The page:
Introducing…Diaries of An Actress: Auditioning for Oprah’s Network and how I had my Halle Berry Moment
I’m telling you because I’ve decided to revamp my blog and shift the focus from cosmetic and fashion advice to documenting my experience in the entertainment industry, with beauty and style sprinkled along the way. Only in my last “My Model Diaries” entry did I beginning talking about my acting journey. Here’s the continuation.
Months ago, I submitted for a principal role on OWN’s “Unfaithful: Stories of Betrayal.” Recently, a show producer contacted me wanting to meet with me about the part. I had totally forgotten about the role, but I certainly was glad to be reminded!
A couple days later, I showed up at the casting in Midtown West in one my favorite outfits – a hunter green V-neck faux wrap dress from Love21 and a cream-colored fedora from Aldo. First, I ended up in the wrong casting room. I stepped off the elevator and a guy who looked like he knew what we was talking about, pointed me and another actress into a small audition room.
There was about fifteen minutes of looking around at the room’s cool decor and finally pulling out my current favorite read – a Christmas gift from my mom. Then, a woman who looked like she knew what she was talking about stepped out of a room and looked at me stunned, greeted me and handed me a contract.
I was a little confused but excited to use my law license as I sat down and started reading. It was for a voice acting gig. I guess she looked stunned because I didn’t look like a voice actor.
Good thing I had arrived early and got to the right place in time! When it was my turn to meet with the producer, she was very complimentary of me. She only expressed concern over the length of my hair. Apparently, the look of the character had changed since she contacted me – these things happen, and they wanted her to have long hair.
While I disdain society’s long hair bias, I figured this wasn’t the time to fight that battle! She asked if I had a picture of myself in a wig. My loyal followers know that I do, this picture from my model picture diary page:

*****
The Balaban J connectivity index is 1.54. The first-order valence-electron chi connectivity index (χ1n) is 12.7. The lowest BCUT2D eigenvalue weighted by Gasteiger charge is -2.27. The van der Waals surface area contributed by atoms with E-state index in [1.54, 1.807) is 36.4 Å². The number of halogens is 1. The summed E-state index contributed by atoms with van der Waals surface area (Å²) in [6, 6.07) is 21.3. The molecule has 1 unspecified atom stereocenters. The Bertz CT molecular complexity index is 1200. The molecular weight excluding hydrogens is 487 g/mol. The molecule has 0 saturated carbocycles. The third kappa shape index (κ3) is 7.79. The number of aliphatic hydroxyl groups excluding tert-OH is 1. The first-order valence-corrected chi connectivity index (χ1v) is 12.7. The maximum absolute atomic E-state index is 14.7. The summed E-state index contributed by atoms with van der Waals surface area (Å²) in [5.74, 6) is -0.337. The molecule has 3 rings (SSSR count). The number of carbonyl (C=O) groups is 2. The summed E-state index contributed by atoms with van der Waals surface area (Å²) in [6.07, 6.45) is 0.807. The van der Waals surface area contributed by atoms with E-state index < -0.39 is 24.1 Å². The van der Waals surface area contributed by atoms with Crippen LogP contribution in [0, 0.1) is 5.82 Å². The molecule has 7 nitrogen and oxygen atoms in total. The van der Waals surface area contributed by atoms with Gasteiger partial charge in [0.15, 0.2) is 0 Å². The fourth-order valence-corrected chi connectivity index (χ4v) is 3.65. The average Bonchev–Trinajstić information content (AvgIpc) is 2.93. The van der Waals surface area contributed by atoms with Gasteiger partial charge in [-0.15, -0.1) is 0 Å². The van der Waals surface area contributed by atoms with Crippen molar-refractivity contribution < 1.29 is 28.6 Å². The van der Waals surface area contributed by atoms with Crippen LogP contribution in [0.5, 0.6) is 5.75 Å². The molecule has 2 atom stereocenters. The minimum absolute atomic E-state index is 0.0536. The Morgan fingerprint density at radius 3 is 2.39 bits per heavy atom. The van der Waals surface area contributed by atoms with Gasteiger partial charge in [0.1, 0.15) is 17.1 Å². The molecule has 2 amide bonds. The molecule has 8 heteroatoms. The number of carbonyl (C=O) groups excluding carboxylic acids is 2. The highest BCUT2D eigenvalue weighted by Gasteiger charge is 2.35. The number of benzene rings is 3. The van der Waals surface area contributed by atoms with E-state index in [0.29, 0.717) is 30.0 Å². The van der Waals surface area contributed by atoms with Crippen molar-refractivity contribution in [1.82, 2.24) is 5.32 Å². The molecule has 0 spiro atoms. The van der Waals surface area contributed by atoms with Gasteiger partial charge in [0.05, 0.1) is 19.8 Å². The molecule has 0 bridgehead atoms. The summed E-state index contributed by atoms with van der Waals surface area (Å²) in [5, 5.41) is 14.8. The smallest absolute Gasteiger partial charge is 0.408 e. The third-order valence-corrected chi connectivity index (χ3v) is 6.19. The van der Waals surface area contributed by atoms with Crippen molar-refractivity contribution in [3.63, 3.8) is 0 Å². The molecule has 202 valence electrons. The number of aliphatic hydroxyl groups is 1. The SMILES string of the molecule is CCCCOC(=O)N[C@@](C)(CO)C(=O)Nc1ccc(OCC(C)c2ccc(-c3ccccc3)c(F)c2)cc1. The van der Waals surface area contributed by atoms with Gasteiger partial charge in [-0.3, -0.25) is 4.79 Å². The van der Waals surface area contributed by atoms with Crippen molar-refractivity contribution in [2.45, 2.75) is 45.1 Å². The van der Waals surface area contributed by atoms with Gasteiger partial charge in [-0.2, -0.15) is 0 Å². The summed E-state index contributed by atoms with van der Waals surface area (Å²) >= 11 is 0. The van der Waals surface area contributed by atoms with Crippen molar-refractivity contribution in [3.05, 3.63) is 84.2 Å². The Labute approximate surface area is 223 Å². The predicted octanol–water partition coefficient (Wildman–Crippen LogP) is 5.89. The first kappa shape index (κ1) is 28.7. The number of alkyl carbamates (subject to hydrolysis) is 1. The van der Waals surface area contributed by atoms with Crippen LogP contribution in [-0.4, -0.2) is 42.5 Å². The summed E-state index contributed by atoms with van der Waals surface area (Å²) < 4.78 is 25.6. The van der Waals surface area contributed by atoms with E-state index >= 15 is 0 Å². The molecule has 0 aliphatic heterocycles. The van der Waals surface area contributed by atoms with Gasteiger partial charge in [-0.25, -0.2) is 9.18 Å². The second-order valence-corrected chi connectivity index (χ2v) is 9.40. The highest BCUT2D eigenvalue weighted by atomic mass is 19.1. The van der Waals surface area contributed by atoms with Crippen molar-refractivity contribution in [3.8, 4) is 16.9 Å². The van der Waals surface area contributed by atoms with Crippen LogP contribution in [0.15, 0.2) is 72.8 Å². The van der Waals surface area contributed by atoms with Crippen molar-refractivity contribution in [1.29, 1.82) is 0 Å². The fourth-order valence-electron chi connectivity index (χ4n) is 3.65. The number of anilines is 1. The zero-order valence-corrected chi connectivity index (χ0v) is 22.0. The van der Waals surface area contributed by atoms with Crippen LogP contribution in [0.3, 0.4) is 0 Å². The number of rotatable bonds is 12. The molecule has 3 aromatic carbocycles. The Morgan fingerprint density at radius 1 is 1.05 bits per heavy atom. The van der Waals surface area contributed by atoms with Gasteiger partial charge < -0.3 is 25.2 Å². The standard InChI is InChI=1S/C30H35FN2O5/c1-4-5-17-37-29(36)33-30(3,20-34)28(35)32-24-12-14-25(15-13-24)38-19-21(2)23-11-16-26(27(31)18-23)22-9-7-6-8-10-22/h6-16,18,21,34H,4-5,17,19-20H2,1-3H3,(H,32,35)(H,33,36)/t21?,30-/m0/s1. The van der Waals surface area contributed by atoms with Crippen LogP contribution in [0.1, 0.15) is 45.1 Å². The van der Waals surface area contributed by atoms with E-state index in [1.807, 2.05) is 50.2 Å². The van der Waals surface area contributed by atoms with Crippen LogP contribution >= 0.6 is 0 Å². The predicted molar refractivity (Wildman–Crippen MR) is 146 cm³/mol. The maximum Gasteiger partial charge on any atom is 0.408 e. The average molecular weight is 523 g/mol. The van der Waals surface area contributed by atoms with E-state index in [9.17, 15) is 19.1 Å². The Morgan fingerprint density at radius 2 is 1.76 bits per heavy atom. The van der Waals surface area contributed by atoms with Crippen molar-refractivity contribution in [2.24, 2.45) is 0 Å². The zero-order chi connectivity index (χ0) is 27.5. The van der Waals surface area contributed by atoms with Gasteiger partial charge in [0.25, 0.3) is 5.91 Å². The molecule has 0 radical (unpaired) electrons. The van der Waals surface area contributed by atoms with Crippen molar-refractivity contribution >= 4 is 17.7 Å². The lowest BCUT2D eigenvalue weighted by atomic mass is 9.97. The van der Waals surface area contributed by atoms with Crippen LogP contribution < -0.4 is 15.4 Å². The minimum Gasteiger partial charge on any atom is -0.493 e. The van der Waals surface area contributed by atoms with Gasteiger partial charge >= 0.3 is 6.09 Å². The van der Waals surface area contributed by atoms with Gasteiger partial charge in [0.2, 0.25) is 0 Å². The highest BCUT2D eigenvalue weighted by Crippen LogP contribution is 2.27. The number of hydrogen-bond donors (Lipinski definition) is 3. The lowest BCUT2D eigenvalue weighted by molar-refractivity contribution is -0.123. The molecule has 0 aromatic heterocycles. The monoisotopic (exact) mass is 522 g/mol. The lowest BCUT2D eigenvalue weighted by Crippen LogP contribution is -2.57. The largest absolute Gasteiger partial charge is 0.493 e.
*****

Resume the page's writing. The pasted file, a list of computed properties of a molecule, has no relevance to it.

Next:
I told her I could email the picture. We wrapped things up, she asked me if I had any tattoos or piercings (I don’t), and we parted. As I walked away, I remembered that I’d read that casting directors and such don’t have very good imaginations. I felt that they couldn’t see how I looked in a wig from looking at the picture alone.
I also remembered how my idol, Halle Berry, landed her first major role. She was being considered for the role of a crack addict in Spike Lee‘s “Jungle Fever.” But Spike ended up telling her that he thought she was too pretty. She begged for a chance to show that she could do the role. She showed up looking raggedy, hair unkempt, clothes dirty and torn.
She showed them that she could do a different look and landed the part.
I decided there was no reason why I couldn’t do the same thing. I searched for the nearest wig place on my iPhone. The first costume shop I went to didn’t have any wigs, but the owner pointed me toward good ole’ Ricky’s. I picked the one that looked the most like the hair the producer vaguely described and, with the help of a couple Ricky’s employees and mirror, wore it out of the store so I could walk back into the audition room fully confident.
I got a couple more catcalls wearing the wig than I got walking to get it, so that helped the confidence level.
Once back inside, I didn’t know the decorum for reappearing at a casting, so I signed in again and waited until my turn. Again. I got a couple compliments from other actresses waiting their turn as well, though one was directed solely toward my teal and purple color block heels.
When I walked into the producer’s room again, she said “nice to meet you” before she realized who I was. “Wow, you look so different. The wig looks so natural! …I didn’t realize you were coming back!” I responded “Me either!”
I was happy that she was happy. She took a picture, and I walked out feeling good. And I’m happy that I’m a lawyer with enough flexibility to go the extra mile in the area of my passion without worrying about getting back to a job.
I still hope to hear that I’ve secured the role, but, even if I don’t, I feel good having had that experience and knowing that more opportunities are on the way.
See you next time!